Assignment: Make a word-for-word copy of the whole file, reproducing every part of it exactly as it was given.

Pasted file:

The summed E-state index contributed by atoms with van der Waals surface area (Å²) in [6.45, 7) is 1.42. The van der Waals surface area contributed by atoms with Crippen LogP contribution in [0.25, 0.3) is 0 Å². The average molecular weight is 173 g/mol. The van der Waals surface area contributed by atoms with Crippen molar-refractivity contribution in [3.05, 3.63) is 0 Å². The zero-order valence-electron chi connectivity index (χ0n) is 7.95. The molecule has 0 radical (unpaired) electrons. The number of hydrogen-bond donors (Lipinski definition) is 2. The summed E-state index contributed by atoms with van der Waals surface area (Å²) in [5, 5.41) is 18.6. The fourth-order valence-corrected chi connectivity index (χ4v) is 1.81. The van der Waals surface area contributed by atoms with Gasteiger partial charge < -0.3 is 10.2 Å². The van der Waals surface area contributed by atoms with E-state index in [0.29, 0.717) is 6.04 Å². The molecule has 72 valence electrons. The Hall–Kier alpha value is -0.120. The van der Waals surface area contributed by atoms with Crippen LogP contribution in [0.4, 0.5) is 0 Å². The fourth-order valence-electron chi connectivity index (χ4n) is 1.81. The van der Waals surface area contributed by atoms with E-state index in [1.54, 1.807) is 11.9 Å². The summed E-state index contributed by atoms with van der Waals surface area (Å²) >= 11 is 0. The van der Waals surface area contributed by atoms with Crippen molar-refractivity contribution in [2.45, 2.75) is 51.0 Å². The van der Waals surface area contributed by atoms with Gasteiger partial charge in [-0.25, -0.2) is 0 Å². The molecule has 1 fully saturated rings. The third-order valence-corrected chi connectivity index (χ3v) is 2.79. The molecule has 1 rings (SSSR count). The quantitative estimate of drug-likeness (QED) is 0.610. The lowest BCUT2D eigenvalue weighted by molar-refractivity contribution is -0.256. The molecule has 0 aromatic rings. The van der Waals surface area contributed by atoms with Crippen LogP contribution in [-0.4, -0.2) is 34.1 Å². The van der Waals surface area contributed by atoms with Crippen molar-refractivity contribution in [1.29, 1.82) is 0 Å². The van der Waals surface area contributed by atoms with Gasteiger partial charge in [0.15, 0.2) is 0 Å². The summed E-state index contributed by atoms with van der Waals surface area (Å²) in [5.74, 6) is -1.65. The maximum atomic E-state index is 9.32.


The summed E-state index contributed by atoms with van der Waals surface area (Å²) in [6.45, 7) is 1.42. The van der Waals surface area contributed by atoms with Crippen LogP contribution in [0.25, 0.3) is 0 Å². The average molecular weight is 173 g/mol. The van der Waals surface area contributed by atoms with Crippen molar-refractivity contribution in [3.05, 3.63) is 0 Å². The zero-order valence-electron chi connectivity index (χ0n) is 7.95. The molecule has 0 radical (unpaired) electrons. The number of hydrogen-bond donors (Lipinski definition) is 2. The summed E-state index contributed by atoms with van der Waals surface area (Å²) in [5, 5.41) is 18.6. The fourth-order valence-corrected chi connectivity index (χ4v) is 1.81. The van der Waals surface area contributed by atoms with Gasteiger partial charge < -0.3 is 10.2 Å². The van der Waals surface area contributed by atoms with E-state index in [0.29, 0.717) is 6.04 Å². The molecule has 72 valence electrons. The Hall–Kier alpha value is -0.120. The van der Waals surface area contributed by atoms with Crippen LogP contribution in [0.4, 0.5) is 0 Å². The fourth-order valence-electron chi connectivity index (χ4n) is 1.81. The van der Waals surface area contributed by atoms with E-state index in [1.54, 1.807) is 11.9 Å². The summed E-state index contributed by atoms with van der Waals surface area (Å²) >= 11 is 0. The van der Waals surface area contributed by atoms with Crippen molar-refractivity contribution in [2.45, 2.75) is 51.0 Å². The van der Waals surface area contributed by atoms with Gasteiger partial charge in [-0.25, -0.2) is 0 Å². The molecule has 1 fully saturated rings. The third-order valence-corrected chi connectivity index (χ3v) is 2.79. The molecule has 1 rings (SSSR count). The quantitative estimate of drug-likeness (QED) is 0.610. The lowest BCUT2D eigenvalue weighted by molar-refractivity contribution is -0.256. The molecule has 0 aromatic rings. The van der Waals surface area contributed by atoms with Crippen LogP contribution in [-0.4, -0.2) is 34.1 Å². The van der Waals surface area contributed by atoms with Crippen molar-refractivity contribution in [1.29, 1.82) is 0 Å². The van der Waals surface area contributed by atoms with Gasteiger partial charge in [0.15, 0.2) is 0 Å². The summed E-state index contributed by atoms with van der Waals surface area (Å²) in [5.74, 6) is -1.65. The maximum atomic E-state index is 9.32.